1. Skip to content
  2. Skip to main menu
  3. Skip to more DW sites

Letter handwritten by Einstein sells for $1.2 million

May 22, 2021

The letter included the fourth known example of Einstein writing the "E=mc²" equation by hand. It was originally expected to sell for around $400,000.

A letter written by Albert Einstein, in which he wrote his famous "E=mc2" equation
The letter was addressed to fellow physicist and Einstein critic Dr. Ludwik SilbersteinImage: Nikki Brickett/RR Auction/AP Photo/picture alliance

A letter written by Albert Einstein, in which he writes out his E=mc² equation, has been auctioned for more than $1.2 million (€985,000), or about three times more than its expected value, Boston-based RR Auction said on Friday.

Archivists at the Einstein Papers Project at the California Institute of Technology and the Hebrew University of Jerusalem say there are only three other known examples of Einstein writing the famous equation by hand.

The letter, the fourth known example, is the only one to be part of a private collection. It was originally expected to be auctioned for $400,000, but was sold for the final price of $1,243,707.

The letter was "important from both a holographic and a physics point of view, as it shows Einstein's thinking on one of the most basic of all physical problems," a statement issued by RR Auction said, adding that "the quest for a 'unified field theory' consumed the final third of Einstein's life."

'Why is Einstein's theory of relativity so famous?'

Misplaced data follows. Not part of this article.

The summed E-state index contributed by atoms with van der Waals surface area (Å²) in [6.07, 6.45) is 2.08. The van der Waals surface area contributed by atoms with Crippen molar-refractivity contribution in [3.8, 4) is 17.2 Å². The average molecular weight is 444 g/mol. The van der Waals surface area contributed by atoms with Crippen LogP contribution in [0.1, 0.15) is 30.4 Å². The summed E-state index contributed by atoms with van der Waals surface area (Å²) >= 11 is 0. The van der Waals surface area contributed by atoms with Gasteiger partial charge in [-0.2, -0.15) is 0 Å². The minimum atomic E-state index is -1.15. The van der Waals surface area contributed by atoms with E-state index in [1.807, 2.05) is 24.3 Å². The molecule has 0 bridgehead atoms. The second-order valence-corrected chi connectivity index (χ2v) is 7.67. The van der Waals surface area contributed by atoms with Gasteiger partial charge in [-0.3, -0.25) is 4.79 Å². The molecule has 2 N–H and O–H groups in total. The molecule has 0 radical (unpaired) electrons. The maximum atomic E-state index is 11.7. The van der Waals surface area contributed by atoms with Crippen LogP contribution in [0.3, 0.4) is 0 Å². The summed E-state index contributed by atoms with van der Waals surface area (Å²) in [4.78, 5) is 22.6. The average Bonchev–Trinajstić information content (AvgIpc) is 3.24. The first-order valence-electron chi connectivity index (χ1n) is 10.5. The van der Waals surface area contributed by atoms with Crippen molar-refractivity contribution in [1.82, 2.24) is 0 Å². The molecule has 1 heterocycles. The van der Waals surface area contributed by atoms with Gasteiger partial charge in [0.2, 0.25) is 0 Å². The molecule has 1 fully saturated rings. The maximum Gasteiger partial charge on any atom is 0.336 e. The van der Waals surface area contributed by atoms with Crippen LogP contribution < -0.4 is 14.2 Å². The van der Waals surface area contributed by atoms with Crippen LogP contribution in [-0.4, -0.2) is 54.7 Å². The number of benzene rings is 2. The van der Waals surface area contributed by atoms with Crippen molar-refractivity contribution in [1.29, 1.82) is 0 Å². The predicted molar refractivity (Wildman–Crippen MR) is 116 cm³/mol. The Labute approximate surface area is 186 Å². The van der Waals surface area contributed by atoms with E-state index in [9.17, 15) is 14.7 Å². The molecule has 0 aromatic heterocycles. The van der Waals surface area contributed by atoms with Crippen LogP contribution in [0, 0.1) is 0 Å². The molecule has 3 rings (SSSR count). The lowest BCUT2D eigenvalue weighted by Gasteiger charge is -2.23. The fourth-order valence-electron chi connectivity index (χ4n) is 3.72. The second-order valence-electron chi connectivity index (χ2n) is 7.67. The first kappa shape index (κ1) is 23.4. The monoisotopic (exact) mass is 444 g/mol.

A game-changing equation

The equation, which means energy equals mass times the speed of light squared, changed the understanding of physics by showing that time was not absolute and that mass and energy were equivalents.

The handwritten letter was addressed to fellow physicist  Dr. Ludwik Silberstein and dated October 26, 1946. Silberstein was a well-known colleague and critic of some of Einstein's theories. The letter was part of his personal archives, which were sold by his family members.

"Your question can be answered from the E = mc² formula, without any erudition," Einstein wrote. "I am convinced that this (or a formula corrected with respect to the radius of the masses) cannot help in shedding light on atomic constants. For that, one must first have a theory that contains the correct unification of gravitation and electricity."

Five parties took up the bid at first, but once the price reached $700,000, three of the bidders dropped out of the auction, which began on May 13 and finished on Thursday. The buyer of the letter was not publicly identified.

lc/aw (AP)